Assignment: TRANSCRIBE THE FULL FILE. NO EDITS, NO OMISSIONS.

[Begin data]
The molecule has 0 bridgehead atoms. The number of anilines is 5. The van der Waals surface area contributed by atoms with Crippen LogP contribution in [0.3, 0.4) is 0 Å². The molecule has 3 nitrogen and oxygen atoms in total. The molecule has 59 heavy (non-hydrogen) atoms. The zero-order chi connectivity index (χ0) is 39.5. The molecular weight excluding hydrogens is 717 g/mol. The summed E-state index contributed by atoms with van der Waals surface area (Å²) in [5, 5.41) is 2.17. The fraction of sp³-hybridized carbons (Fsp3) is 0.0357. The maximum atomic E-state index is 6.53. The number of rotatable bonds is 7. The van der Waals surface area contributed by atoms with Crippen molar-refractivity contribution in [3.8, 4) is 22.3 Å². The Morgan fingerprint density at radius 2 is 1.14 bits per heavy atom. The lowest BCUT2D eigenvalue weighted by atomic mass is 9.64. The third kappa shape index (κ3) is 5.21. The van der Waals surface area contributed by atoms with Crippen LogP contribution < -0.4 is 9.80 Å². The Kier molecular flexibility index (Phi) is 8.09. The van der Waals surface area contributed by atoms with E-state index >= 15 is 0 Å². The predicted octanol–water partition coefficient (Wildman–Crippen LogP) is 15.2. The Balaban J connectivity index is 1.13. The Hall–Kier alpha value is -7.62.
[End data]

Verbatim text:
The molecule has 0 bridgehead atoms. The number of anilines is 5. The van der Waals surface area contributed by atoms with Crippen LogP contribution in [0.3, 0.4) is 0 Å². The molecule has 3 nitrogen and oxygen atoms in total. The molecule has 59 heavy (non-hydrogen) atoms. The zero-order chi connectivity index (χ0) is 39.5. The molecular weight excluding hydrogens is 717 g/mol. The summed E-state index contributed by atoms with van der Waals surface area (Å²) in [5, 5.41) is 2.17. The fraction of sp³-hybridized carbons (Fsp3) is 0.0357. The maximum atomic E-state index is 6.53. The number of rotatable bonds is 7. The van der Waals surface area contributed by atoms with Crippen molar-refractivity contribution in [3.8, 4) is 22.3 Å². The Morgan fingerprint density at radius 2 is 1.14 bits per heavy atom. The lowest BCUT2D eigenvalue weighted by atomic mass is 9.64. The third kappa shape index (κ3) is 5.21. The van der Waals surface area contributed by atoms with Crippen LogP contribution < -0.4 is 9.80 Å². The Kier molecular flexibility index (Phi) is 8.09. The van der Waals surface area contributed by atoms with E-state index >= 15 is 0 Å². The predicted octanol–water partition coefficient (Wildman–Crippen LogP) is 15.2. The Balaban J connectivity index is 1.13. The Hall–Kier alpha value is -7.62.